Upgrade will give us a tech edge

Updated: Nov 14 2005, 05:56am hrs
The past decade established the information revolution as something significantly more than just a catch phrase capturing engineering achievements. Information technologies penetrate every aspect of life from work to education and entertainment due to their ever increasing capabilities. The internet is amongst the great equalisers of the next century, creating enormous opportunities for people and countries that succeed in harnessing the power of information and knowledge.

The Indian government recognises that and put in place a National Broadband Policy to accelerate internet and broadband adoption. It is mandatory to put in place a transition plan to IPv6. Currently, the existing technology of IPv4 imposes significant constraints on the adoption and growth of the internet. It uses 32 bits addresses. The fast adoption of IP and the advent of internet accelerated the address consumption. Increased demand of always on connectivity through broadband access reduces the ability to reuse IP addresses.

Models predict that at the current rate, this resource could be exhausted from a practical perspective within a decade. IPv6 represents an upgrade, an evolution that offers the resources necessary for deeper and wider market penetration of IP technologies that are transforming the world. IPv6 uses 128 bits addresses, which allows a capacity of multiples of trillion IP addresses. Other IPv6 benefits include, simplified header format for efficient packet handling, hierarchical network architecture for routing efficiency, enhanced support for mobile IP and mobile computing devices, etc.

These benefits have the potential to stimulate economic revolutions. An internet upgrade is an opportunity to gain technological edge and develop IT expertise. Countries that trailed the US into the information revolution recognise this opportunity to take a leading role in its next expansion phase and have developed national strategies to help better position their respective economies. For example, Japan was the first country to put in place a National Strategy for adoption of IPv6 in 2000. Even, China announced a National Strategy last year for promotion and adoption of IPv6.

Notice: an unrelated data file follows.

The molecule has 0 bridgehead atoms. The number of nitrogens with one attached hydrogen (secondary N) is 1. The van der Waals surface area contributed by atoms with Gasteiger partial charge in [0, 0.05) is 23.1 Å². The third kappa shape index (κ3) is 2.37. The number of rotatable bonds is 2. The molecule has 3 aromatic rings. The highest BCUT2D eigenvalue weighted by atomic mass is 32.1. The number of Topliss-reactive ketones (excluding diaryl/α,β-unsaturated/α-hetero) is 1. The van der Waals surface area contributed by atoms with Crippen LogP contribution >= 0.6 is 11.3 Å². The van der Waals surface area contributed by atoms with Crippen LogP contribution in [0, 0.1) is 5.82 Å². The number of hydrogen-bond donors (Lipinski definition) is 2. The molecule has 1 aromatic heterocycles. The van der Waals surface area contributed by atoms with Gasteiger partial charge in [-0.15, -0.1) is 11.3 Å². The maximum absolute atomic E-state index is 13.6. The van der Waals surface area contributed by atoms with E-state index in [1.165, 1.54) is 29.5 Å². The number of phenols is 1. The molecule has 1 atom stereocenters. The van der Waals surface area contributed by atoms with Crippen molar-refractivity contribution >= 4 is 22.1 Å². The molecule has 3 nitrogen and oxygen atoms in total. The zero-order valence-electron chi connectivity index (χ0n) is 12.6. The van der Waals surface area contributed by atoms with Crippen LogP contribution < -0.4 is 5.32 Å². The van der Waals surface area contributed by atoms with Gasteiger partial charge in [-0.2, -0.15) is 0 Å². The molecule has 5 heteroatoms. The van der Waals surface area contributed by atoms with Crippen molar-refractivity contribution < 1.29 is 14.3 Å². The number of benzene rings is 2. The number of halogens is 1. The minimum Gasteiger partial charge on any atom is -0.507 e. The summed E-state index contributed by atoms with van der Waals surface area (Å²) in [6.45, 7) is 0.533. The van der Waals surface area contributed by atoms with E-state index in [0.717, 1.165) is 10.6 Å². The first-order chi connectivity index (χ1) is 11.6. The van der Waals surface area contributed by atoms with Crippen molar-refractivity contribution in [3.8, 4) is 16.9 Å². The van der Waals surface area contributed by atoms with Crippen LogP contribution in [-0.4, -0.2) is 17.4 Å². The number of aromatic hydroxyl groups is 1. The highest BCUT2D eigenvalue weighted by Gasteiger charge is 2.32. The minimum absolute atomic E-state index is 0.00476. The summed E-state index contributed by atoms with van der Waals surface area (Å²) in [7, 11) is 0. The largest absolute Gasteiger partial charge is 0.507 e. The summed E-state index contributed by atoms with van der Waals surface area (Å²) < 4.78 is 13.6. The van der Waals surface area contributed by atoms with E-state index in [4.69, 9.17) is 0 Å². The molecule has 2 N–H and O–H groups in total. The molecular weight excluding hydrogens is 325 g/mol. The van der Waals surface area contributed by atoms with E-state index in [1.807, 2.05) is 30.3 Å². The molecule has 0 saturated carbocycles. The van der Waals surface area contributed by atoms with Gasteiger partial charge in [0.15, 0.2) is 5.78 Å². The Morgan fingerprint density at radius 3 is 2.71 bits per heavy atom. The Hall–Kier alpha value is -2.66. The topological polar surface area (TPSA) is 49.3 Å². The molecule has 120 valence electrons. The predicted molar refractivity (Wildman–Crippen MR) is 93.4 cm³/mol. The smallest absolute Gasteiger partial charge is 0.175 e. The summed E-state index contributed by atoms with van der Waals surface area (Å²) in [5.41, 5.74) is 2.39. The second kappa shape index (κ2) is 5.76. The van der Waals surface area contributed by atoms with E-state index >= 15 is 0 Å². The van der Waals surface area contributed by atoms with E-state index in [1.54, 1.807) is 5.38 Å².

Skeptics will say that India currently has around 0.7 million subscribers, well short of the 3 million broadband users target set by the government for end 2005. Lets flip this and consider the fact that there were only 0.1 million broadband subscribers a year and a half back. Most of the subscribers have been added in the last 10 months. This growth will only get accelerated further as a result of more service providers launching broadband services and driving down tariffs, among other growth drivers.

Like the mobile revolution, broadband is expected to follow a similar growth curve in the years to come. The technology holds tremendous possibilities such as distance learning, telemedicine and information-based services. All of these will result in a huge demand for IP addresses in the next few years.

With that in mind, its important for the government to put in place a migration plan to IPv6. The need and reasons to pursue an upgrade of the IP protocol and the internet are as much technical as they are economical. The inclusion of IPv6 as a significant element of a larger National Strategy on IT is of critical importance. IPv6 is expected to gradually replace IPv4, with the two coexisting for a number of years during a transition period. In this sense, the technology upgrade has the potential of revolutionising the world of IP-based services.

The writer is head, service providers and government, Cisco Systems